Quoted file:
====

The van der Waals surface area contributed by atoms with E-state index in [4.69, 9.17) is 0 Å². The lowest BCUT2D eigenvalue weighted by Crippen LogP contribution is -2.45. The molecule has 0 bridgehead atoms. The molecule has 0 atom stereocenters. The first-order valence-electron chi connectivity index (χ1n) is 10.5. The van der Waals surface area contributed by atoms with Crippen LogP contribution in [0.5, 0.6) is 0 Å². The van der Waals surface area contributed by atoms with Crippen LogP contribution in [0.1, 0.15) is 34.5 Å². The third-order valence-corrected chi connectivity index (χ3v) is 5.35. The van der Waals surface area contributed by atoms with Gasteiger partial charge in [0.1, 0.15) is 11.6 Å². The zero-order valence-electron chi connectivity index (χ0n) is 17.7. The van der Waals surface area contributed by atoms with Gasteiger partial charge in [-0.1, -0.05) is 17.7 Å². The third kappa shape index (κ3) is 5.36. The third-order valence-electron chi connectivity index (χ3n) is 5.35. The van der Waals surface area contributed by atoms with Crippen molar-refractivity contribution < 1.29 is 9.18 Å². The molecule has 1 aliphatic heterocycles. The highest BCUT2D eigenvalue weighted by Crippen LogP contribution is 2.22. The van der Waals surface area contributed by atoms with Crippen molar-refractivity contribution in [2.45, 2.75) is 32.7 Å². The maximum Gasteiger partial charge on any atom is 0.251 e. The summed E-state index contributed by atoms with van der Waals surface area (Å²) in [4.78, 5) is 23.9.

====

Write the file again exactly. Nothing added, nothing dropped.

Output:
The van der Waals surface area contributed by atoms with E-state index in [4.69, 9.17) is 0 Å². The lowest BCUT2D eigenvalue weighted by Crippen LogP contribution is -2.45. The molecule has 0 bridgehead atoms. The molecule has 0 atom stereocenters. The first-order valence-electron chi connectivity index (χ1n) is 10.5. The van der Waals surface area contributed by atoms with Crippen LogP contribution in [0.5, 0.6) is 0 Å². The van der Waals surface area contributed by atoms with Crippen LogP contribution in [0.1, 0.15) is 34.5 Å². The third-order valence-corrected chi connectivity index (χ3v) is 5.35. The van der Waals surface area contributed by atoms with Gasteiger partial charge in [0.1, 0.15) is 11.6 Å². The zero-order valence-electron chi connectivity index (χ0n) is 17.7. The van der Waals surface area contributed by atoms with Gasteiger partial charge in [-0.1, -0.05) is 17.7 Å². The third kappa shape index (κ3) is 5.36. The third-order valence-electron chi connectivity index (χ3n) is 5.35. The van der Waals surface area contributed by atoms with Crippen molar-refractivity contribution < 1.29 is 9.18 Å². The molecule has 1 aliphatic heterocycles. The highest BCUT2D eigenvalue weighted by Crippen LogP contribution is 2.22. The van der Waals surface area contributed by atoms with Crippen molar-refractivity contribution in [2.45, 2.75) is 32.7 Å². The maximum Gasteiger partial charge on any atom is 0.251 e. The summed E-state index contributed by atoms with van der Waals surface area (Å²) in [4.78, 5) is 23.9.